Andrei Rublev, White Material, Three Colors: White

From Wings of Desire



“I especially hope to inspire young women, because I often feel like so much emphasis is put on how beautiful you are, and how thin you are, and not a lot of emphasis is put on what you can do and how smart you are. I’d like to change the emphasis of what’s important when looking at a woman.”
—Margaret Kilgallen

For International Women’s Day, we premiere a new video from our Exclusive series featuring Margaret Kilgallen (1967–2001)—our current 100 Artists featured artist—where she discusses her heroines, which were often incorporated into her work. Filmed in 2000, this newly-edited video contains previously unreleased footage with the late artist.

WATCH: Margaret Kilgallen: Heroines

bawling right now.

(via greatish)

"But why should we spend so much time on Mother Korobochka? Whether it’s Mother Korobochka or Manilov’s wife and whether their problems are of a domestic nature or otherwise, let’s pass them by. For things are indeed arranged wonderfully in this world — the funny will turn suddenly into sad if you just pause in front of it long enough, and then heaven knows what may occur to you. You may even begin to wonder whether Mother Korobochka really occupies such a lowly rung on the human ladder that stretches upward toward perfection" — 68, Dead Souls

Why did I wait so long to watch Paris, Texas?

Why did I wait so long to watch Paris, Texas?


"He nodded yes again and wrote on his pad with his silver pencil. Once he had traveled to Ontario, Canada — across the river from Detroit. Canada was so far in the north that the white snow drifted up to the roofs of the houses. That was where the Quints were and the St. Lawrence River. The people ran up and down the streets speaking French to each other. And far up in the north there were deep forests and white ice igloos. The arctic region with the beautiful northern lights. 

'When you was in Canada did you go out and get any fresh snow and eat it with cream and sugar? Once I read where it was mighty good to eat that way.'

He turned his head to one side because he didn’t understand. She couldn’t ask the question again because suddenly it sounded silly. She only looked at him and waited.” — The Heart is a Lonely Hunter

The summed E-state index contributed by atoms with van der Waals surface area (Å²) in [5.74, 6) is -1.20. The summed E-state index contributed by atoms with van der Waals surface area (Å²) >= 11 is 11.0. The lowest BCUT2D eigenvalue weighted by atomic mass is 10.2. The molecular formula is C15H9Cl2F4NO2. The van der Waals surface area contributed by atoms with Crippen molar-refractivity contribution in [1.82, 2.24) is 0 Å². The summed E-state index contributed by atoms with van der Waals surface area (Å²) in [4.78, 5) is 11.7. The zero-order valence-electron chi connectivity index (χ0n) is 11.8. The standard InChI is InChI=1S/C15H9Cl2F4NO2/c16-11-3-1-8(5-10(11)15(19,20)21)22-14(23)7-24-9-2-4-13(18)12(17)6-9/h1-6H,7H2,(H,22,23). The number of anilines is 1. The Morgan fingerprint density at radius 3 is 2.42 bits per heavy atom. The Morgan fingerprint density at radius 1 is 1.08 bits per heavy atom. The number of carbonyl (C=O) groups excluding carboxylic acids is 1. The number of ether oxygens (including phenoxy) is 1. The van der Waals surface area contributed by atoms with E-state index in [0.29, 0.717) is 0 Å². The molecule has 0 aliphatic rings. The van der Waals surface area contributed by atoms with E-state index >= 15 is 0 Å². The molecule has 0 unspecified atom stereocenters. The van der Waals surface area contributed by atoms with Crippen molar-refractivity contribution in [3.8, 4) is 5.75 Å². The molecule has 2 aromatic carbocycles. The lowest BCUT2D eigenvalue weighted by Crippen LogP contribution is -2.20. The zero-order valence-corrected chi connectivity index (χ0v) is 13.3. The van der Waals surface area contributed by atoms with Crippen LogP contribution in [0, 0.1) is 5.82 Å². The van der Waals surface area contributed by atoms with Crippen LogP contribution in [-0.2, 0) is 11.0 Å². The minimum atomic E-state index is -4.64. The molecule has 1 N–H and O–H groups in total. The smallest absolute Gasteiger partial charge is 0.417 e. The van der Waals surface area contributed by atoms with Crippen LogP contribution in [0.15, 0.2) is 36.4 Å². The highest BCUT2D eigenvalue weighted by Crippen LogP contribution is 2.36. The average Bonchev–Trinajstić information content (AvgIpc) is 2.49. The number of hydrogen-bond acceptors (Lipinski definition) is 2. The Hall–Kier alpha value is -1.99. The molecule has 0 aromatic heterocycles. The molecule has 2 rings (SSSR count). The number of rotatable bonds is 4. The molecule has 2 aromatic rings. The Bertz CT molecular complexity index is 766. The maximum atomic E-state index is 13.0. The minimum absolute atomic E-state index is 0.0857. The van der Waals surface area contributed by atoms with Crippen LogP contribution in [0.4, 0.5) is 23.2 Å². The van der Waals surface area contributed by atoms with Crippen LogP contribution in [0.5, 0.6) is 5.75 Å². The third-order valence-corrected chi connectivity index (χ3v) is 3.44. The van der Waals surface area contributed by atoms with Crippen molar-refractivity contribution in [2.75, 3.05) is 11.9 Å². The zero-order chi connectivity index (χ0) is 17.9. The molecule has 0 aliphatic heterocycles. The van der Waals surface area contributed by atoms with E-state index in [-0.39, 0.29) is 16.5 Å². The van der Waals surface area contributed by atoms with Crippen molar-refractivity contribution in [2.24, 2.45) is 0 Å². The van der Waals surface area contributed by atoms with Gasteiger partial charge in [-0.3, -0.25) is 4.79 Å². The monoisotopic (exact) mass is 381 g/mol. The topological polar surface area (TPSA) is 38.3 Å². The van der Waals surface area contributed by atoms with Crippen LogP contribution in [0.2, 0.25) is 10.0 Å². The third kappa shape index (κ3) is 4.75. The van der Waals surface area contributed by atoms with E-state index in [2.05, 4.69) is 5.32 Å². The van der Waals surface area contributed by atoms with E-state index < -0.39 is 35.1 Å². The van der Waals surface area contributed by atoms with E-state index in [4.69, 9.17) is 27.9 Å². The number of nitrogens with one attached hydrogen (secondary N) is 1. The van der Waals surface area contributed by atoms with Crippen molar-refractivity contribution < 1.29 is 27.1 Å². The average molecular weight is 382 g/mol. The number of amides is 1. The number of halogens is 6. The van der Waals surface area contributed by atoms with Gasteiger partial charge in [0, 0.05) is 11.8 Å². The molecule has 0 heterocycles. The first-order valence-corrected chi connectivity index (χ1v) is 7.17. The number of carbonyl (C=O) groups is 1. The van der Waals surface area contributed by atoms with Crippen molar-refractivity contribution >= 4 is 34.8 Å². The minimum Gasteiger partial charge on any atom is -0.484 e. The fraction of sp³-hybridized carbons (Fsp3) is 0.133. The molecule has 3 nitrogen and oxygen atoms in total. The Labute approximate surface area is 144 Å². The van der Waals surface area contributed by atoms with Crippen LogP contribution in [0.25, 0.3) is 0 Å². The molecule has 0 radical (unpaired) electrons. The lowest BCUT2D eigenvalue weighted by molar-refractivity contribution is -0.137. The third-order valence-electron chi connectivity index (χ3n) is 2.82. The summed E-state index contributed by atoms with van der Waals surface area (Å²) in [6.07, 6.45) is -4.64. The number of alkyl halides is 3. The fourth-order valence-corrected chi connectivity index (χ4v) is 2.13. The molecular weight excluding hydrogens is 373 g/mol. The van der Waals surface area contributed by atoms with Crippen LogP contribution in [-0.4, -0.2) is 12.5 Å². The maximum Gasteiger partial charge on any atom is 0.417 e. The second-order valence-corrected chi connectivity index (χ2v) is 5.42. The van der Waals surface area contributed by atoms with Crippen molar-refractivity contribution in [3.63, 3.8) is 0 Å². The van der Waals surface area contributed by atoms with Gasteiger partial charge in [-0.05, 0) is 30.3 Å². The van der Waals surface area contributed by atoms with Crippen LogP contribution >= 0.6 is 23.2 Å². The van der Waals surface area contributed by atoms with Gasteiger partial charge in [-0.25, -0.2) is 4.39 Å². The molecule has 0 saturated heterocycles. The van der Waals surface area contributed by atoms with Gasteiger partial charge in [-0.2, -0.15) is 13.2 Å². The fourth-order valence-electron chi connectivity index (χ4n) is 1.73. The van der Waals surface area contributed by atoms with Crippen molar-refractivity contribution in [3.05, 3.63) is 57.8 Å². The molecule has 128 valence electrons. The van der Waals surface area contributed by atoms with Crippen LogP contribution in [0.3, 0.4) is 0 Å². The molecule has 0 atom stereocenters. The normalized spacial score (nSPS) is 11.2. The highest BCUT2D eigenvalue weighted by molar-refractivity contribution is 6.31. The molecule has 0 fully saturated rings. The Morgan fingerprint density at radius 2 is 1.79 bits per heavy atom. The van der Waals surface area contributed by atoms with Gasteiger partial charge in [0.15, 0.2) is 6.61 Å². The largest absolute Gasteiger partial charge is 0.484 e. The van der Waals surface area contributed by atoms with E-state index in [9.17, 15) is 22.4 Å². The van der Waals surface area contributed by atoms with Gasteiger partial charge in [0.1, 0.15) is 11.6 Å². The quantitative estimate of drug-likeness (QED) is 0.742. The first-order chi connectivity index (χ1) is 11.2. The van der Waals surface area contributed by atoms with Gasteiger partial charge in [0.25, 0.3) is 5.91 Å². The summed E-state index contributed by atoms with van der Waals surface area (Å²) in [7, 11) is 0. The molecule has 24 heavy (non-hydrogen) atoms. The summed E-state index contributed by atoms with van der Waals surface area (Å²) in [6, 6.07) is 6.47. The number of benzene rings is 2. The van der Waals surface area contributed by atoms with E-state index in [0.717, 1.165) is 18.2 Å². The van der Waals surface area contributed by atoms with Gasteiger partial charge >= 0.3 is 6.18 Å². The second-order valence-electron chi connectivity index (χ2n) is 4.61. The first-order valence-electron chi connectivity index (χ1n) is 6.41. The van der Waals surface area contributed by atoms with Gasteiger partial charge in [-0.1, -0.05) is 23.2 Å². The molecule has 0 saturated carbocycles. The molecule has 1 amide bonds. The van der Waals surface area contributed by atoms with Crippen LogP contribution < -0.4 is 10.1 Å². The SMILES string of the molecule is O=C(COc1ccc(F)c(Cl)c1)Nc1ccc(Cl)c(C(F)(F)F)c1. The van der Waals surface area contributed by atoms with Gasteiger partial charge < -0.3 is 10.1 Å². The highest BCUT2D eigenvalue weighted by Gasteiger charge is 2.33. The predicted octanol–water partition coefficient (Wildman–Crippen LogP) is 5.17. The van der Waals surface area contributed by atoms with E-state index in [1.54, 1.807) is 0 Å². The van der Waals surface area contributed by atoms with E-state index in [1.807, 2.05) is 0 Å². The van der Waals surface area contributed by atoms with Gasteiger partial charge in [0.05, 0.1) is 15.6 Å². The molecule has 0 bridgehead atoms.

Nina Simone, “I wish I knew how it would feel to be free”

(via phoebe-bird)

Kate and Anna McGarrigle, Les Roses Blanches

‎”After all, what a lot of contented, happy people there must be! What an overwhelming power that means! I look at this life and see the arrogance and the idleness of the strong, the ignorance and bestiality of the weak, the horrible poverty everywhere, overcrowding, drunkenness, hypocrisy, falsehood… . Meanwhile in all the houses, all the streets, there is peace; out of fifty thousand people who live in our town there is not one to kick against it all. Think of the people who go to the market for food: during the day they eat; at night they sleep, talk nonsense, marry, grow old, piously follow their dead to the cemetery; one never sees or hears those who suffer, and all the horror of life goes on somewhere behind the scenes. Everything is quiet, peaceful, and against it all there is only the silent protest of statistics; so many go mad, so many gallons are drunk, so many children die of starvation… . And such a state of things is obviously what we want; apparently a happy man only feels so because the unhappy bear their burden in silence, but for which happiness would be impossible. It is a general hypnosis. Every happy man should have some one with a little hammer at his door to knock and remind him that there are unhappy people, and that, however happy he may be, life will sooner or later show its claws, and some misfortune will befall him — illness, poverty, loss, and then no one will see or hear him, just as he now neither sees nor hears others. But there is no man with a hammer, and the happy go on living, just a little fluttered with the petty cares of every day, like an aspen-tree in the wind — and everything is all right.” -Chekhov, “Gooseberries”

(MC posted this; I’ve never read it.)

On Beethoven’s Third

"It didn’t have anything to do with God. This was her, Mick Kelly, walking in the daytime and by herself at night. In the hot sun and in the dark with all the plans and feelings."

"Why hadn’t the explorers known by looking at the sky that the world was round? The sky was curved, like the inside of a huge glass ball, very dark blue with the sprinkles of bright stars. The night was quiet. There was the smell of warm cedars. She was not trying to think of the music at all when it came back to her. The first part happened in her mind just as it had been played. She listened in a quiet, slow way and thought the notes out like a problem in geometry so she would remember. She could see the shape of the sounds very clear and she would not forget them."— from The Heart is a Lonely Hunter